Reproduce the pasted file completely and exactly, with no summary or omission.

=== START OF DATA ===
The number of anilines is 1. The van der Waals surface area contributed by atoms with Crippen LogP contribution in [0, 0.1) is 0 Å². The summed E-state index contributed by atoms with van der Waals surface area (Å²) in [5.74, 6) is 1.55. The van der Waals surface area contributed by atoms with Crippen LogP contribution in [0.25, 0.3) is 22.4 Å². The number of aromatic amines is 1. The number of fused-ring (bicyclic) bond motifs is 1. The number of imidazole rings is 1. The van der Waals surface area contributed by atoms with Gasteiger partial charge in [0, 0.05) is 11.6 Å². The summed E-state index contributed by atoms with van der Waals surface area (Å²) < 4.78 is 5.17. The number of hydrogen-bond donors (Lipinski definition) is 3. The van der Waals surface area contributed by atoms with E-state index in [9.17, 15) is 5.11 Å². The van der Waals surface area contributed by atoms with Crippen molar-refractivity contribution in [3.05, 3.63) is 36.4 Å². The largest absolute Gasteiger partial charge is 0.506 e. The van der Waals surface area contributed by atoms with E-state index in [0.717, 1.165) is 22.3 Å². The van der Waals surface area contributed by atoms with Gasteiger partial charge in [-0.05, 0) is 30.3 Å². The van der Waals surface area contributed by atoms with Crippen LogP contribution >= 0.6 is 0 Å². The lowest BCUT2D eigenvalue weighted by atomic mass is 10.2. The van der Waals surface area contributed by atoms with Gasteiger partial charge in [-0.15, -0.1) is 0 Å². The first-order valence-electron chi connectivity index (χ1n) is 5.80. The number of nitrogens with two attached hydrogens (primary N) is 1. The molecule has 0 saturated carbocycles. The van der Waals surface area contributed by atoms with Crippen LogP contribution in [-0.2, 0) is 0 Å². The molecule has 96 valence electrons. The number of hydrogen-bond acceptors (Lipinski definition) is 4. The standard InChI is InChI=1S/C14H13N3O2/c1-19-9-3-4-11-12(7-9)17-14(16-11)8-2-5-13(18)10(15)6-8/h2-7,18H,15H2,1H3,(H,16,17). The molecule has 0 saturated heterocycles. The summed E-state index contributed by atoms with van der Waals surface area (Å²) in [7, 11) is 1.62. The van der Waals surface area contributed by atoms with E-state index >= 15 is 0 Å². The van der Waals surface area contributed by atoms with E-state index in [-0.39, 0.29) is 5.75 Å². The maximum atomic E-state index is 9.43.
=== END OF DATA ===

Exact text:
The number of anilines is 1. The van der Waals surface area contributed by atoms with Crippen LogP contribution in [0, 0.1) is 0 Å². The summed E-state index contributed by atoms with van der Waals surface area (Å²) in [5.74, 6) is 1.55. The van der Waals surface area contributed by atoms with Crippen LogP contribution in [0.25, 0.3) is 22.4 Å². The number of aromatic amines is 1. The number of fused-ring (bicyclic) bond motifs is 1. The number of imidazole rings is 1. The van der Waals surface area contributed by atoms with Gasteiger partial charge in [0, 0.05) is 11.6 Å². The summed E-state index contributed by atoms with van der Waals surface area (Å²) < 4.78 is 5.17. The number of hydrogen-bond donors (Lipinski definition) is 3. The van der Waals surface area contributed by atoms with E-state index in [9.17, 15) is 5.11 Å². The van der Waals surface area contributed by atoms with Crippen molar-refractivity contribution in [3.05, 3.63) is 36.4 Å². The largest absolute Gasteiger partial charge is 0.506 e. The van der Waals surface area contributed by atoms with E-state index in [0.717, 1.165) is 22.3 Å². The van der Waals surface area contributed by atoms with Gasteiger partial charge in [-0.05, 0) is 30.3 Å². The van der Waals surface area contributed by atoms with Crippen LogP contribution >= 0.6 is 0 Å². The lowest BCUT2D eigenvalue weighted by atomic mass is 10.2. The van der Waals surface area contributed by atoms with Gasteiger partial charge in [-0.15, -0.1) is 0 Å². The first-order valence-electron chi connectivity index (χ1n) is 5.80. The number of nitrogens with two attached hydrogens (primary N) is 1. The molecule has 0 saturated carbocycles. The van der Waals surface area contributed by atoms with Crippen LogP contribution in [-0.2, 0) is 0 Å². The molecule has 96 valence electrons. The number of hydrogen-bond acceptors (Lipinski definition) is 4. The standard InChI is InChI=1S/C14H13N3O2/c1-19-9-3-4-11-12(7-9)17-14(16-11)8-2-5-13(18)10(15)6-8/h2-7,18H,15H2,1H3,(H,16,17). The molecule has 0 saturated heterocycles. The summed E-state index contributed by atoms with van der Waals surface area (Å²) in [7, 11) is 1.62. The van der Waals surface area contributed by atoms with E-state index >= 15 is 0 Å². The van der Waals surface area contributed by atoms with E-state index in [-0.39, 0.29) is 5.75 Å². The maximum atomic E-state index is 9.43.